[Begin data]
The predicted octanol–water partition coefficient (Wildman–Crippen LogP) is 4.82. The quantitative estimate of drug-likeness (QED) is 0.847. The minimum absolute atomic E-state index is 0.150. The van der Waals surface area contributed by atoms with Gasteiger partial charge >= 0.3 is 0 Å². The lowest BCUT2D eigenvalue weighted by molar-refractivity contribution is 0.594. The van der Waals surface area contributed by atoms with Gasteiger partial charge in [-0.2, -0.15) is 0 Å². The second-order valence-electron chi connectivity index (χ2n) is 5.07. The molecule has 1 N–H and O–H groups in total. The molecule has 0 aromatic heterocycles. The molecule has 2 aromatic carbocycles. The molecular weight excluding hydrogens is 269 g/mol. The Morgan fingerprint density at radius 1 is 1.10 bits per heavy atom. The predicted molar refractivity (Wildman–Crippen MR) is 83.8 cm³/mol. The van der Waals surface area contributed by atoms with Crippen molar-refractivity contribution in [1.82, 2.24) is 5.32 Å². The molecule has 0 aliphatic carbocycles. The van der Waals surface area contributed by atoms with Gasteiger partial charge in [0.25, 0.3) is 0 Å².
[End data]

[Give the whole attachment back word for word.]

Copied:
The predicted octanol–water partition coefficient (Wildman–Crippen LogP) is 4.82. The quantitative estimate of drug-likeness (QED) is 0.847. The minimum absolute atomic E-state index is 0.150. The van der Waals surface area contributed by atoms with Gasteiger partial charge >= 0.3 is 0 Å². The lowest BCUT2D eigenvalue weighted by molar-refractivity contribution is 0.594. The van der Waals surface area contributed by atoms with Gasteiger partial charge in [-0.2, -0.15) is 0 Å². The second-order valence-electron chi connectivity index (χ2n) is 5.07. The molecule has 1 N–H and O–H groups in total. The molecule has 0 aromatic heterocycles. The molecule has 2 aromatic carbocycles. The molecular weight excluding hydrogens is 269 g/mol. The Morgan fingerprint density at radius 1 is 1.10 bits per heavy atom. The predicted molar refractivity (Wildman–Crippen MR) is 83.8 cm³/mol. The van der Waals surface area contributed by atoms with Crippen molar-refractivity contribution in [1.82, 2.24) is 5.32 Å². The molecule has 0 aliphatic carbocycles. The van der Waals surface area contributed by atoms with Gasteiger partial charge in [0.25, 0.3) is 0 Å².